Creating Worlds Together

NOV 10, 2012

Director Diane Paulus and Scenic Designer Scott Pask talk about Pippin

What was your first experience with Pippin?

Diane Paulus: I saw Pippin in the 1970s, when it was on Broadway. I saw it three times. I remember loving it as a twelve-year-old. It had this allure, this power as a show. I got the soundtrack and then proceeded to grow up on the music. Like HAIR, it’s one of the shows that I know backwards and forwards from listening to the soundtrack.

For me (and I’m sure many others), it was high-school drama camp. Do you think Pippin has a reputation as a “lighter” musical nowadays?

Scott Pask: The show is so widely produced in schools and theaters across the country, and I think they often use a more family-friendly version. The original production of Pippin had quite a bit of darkness in the staging. I find that exciting. I know many numbers from the show and some of the iconic staging, but I have never seen a performance of it.

Diane: If we do our job well, I’m hoping people will say: “Oh my god, I love that music, but I had no idea this show had such a deep, powerful story.”

Scott Pask confers with Diane Paulus in rehearsal

I hesitate to define this Pippin as strictly circus; I am also thinking of historical environments related to traveling troubadours, old medicine shows, and medieval morality plays.

What about Pippin inspires you as an artist?

Diane: I believe there’s a whole generation of people who grew up on that album. That interests me. Now that I’ve been working on the show for the last two years, looking closely at the story and the book, I have come to understand what a powerful piece of theater it is. Pippin deals with an incredibly serious subject: how far would you go to be extraordinary? Will you burn yourself alive to be extraordinary, as Pippin is asked to do by the Leading Player? How far will you go for the ultimate moment of glory? This question is deeply relevant to our lives today. It can be relevant to anyone, from an eighteen-year old trying to figure out the meaning of their life, to a middle-aged person trying to assess what they’ve achieved in their life. What are the choices we make to pursue a life that is “extraordinary”?

Scott: I think that the story of Pippin—his journey through adolescence and his wanting to be special, to be spectacular, in a different way than just by inheriting his royal legacy—is an important story of the path towards adulthood. It’s also a path towards understanding responsibility. This is a challenge that each person has to endeavor, whatever the scale. Some travel this path under more watchful eyes than others; in Pippin’s case, it’s an entire kingdom.

Diane: What I love about Pippin is that all of this is expressed through a theatrical metaphor. The show is a play within a play. It’s about a troupe of players who are enacting this ritualized performance. In the world of the play, to be extraordinary is to perform “the Grand Finale.” It uses theateras a metaphor for examining one’s own life.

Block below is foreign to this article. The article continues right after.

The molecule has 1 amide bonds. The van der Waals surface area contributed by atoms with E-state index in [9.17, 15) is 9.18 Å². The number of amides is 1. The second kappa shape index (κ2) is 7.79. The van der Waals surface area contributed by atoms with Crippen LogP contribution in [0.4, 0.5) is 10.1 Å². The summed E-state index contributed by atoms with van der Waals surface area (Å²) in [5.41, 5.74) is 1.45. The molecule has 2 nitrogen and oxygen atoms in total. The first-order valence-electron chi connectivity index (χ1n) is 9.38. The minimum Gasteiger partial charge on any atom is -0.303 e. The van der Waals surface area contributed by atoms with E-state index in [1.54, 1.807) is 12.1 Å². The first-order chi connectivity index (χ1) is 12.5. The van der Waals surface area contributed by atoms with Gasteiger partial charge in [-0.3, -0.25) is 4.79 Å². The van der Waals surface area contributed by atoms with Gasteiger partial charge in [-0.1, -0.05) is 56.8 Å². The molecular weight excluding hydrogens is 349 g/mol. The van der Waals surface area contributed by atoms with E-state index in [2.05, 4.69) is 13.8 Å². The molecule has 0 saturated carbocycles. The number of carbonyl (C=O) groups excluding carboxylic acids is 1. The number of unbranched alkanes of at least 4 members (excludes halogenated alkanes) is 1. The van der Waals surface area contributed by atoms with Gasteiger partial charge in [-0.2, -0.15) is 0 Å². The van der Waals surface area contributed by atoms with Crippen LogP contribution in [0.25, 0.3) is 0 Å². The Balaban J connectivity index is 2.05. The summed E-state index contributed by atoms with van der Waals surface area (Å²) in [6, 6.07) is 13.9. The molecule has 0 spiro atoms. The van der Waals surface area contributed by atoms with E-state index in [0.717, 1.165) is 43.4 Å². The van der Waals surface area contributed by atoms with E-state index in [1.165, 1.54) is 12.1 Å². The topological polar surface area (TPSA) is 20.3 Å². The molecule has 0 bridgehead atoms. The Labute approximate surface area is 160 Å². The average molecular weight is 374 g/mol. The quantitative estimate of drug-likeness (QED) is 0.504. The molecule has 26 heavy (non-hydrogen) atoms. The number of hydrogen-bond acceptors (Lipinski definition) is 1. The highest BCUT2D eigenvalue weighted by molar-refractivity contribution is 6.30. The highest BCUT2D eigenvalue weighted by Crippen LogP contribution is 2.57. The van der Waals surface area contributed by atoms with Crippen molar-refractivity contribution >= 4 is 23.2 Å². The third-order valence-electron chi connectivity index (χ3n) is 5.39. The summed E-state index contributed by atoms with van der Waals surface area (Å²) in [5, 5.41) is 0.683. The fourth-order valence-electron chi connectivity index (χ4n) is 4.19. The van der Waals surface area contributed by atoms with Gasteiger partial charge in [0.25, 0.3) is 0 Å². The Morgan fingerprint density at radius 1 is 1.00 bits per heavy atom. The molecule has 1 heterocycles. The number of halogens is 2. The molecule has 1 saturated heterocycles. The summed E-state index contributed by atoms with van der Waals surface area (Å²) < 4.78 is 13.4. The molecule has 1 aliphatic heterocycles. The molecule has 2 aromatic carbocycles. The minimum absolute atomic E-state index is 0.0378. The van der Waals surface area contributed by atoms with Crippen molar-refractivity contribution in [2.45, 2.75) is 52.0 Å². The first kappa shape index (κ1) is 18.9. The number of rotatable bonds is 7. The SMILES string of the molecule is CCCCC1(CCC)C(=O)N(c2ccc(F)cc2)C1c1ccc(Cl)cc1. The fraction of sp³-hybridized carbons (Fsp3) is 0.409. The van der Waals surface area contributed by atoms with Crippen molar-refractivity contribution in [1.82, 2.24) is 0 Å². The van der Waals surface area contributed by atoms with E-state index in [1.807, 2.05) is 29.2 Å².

This idea of the primal, dark, intense nature of Pippin’s journey, when coupled with the persistent metaphor of theater in the show, really highlights the risk and the danger involved in live performance.

Diane: And our interest in taking Pippin into the world of Les 7 Doigts de la Main, with their incredible acrobatic feats, takes danger to an even more palpable place. Will you literally jump through a hoop of fire? Will you walk a high wire? Circus artists are, by nature, defying their bodies. They challenge themselves to be truly extraordinary. What I love about 7 Doigts is that they approach acrobatics in a way that’s virtuosic, but also emotional. Their work is human and gritty.

You and Scott also worked with world-class acrobats on Cirque du Soleil’s Amaluna, recently. Are there any lessons from that experience that you’ll be carrying to Pippin?

Diane: Working on Amaluna was just such an amazing opportunity for Scott and me to increase our experience of what is possible in the theater. It certainly enriched my perspective on the traditional form of circus.

Scott: With Amaluna, we strove to reach as far into the audience as possible, with acrobatic performance, with scenic elements, with characters, all towards reaching our goal of creating a deeply encompassing theatrical experience. That’s something that I have enjoyed in numerous projects with Diane; she holds that as a specific goal for her work and her theater’s mission.

Diane: At the A.R.T., we stress to our audiences that theater is not just a play on the stage– you have to expand your definition of theater further and further. With Pippin, the idea of circus enters the equation.